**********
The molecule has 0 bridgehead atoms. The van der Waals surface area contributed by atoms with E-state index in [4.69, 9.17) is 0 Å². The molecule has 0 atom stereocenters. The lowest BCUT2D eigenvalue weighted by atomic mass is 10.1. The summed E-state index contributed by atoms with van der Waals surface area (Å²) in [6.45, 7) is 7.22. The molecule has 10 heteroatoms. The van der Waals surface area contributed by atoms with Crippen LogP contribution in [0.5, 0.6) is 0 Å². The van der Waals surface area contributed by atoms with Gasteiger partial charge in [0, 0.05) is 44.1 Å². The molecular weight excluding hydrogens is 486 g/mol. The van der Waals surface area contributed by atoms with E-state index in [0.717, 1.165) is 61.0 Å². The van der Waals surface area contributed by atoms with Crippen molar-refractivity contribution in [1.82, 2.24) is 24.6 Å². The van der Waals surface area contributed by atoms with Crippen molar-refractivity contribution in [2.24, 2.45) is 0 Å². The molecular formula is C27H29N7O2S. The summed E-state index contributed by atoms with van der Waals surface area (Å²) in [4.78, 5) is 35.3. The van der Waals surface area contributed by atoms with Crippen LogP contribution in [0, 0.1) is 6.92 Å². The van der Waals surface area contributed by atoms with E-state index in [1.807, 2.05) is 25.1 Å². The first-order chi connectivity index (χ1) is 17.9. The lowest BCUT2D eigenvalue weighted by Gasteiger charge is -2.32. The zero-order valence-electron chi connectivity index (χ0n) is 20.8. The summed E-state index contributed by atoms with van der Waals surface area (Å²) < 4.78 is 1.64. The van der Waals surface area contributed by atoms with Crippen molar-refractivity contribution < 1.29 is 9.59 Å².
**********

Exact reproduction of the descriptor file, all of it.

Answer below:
The molecule has 0 bridgehead atoms. The van der Waals surface area contributed by atoms with E-state index in [4.69, 9.17) is 0 Å². The molecule has 0 atom stereocenters. The lowest BCUT2D eigenvalue weighted by atomic mass is 10.1. The summed E-state index contributed by atoms with van der Waals surface area (Å²) in [6.45, 7) is 7.22. The molecule has 10 heteroatoms. The van der Waals surface area contributed by atoms with Crippen LogP contribution in [0.5, 0.6) is 0 Å². The van der Waals surface area contributed by atoms with Gasteiger partial charge in [0, 0.05) is 44.1 Å². The molecular weight excluding hydrogens is 486 g/mol. The van der Waals surface area contributed by atoms with E-state index in [0.717, 1.165) is 61.0 Å². The van der Waals surface area contributed by atoms with Crippen molar-refractivity contribution in [1.82, 2.24) is 24.6 Å². The van der Waals surface area contributed by atoms with Crippen molar-refractivity contribution in [2.24, 2.45) is 0 Å². The molecular formula is C27H29N7O2S. The summed E-state index contributed by atoms with van der Waals surface area (Å²) in [4.78, 5) is 35.3. The van der Waals surface area contributed by atoms with Crippen LogP contribution in [0, 0.1) is 6.92 Å². The van der Waals surface area contributed by atoms with E-state index in [1.807, 2.05) is 25.1 Å². The first-order chi connectivity index (χ1) is 17.9. The lowest BCUT2D eigenvalue weighted by Gasteiger charge is -2.32. The zero-order valence-electron chi connectivity index (χ0n) is 20.8. The summed E-state index contributed by atoms with van der Waals surface area (Å²) < 4.78 is 1.64. The van der Waals surface area contributed by atoms with Crippen molar-refractivity contribution < 1.29 is 9.59 Å².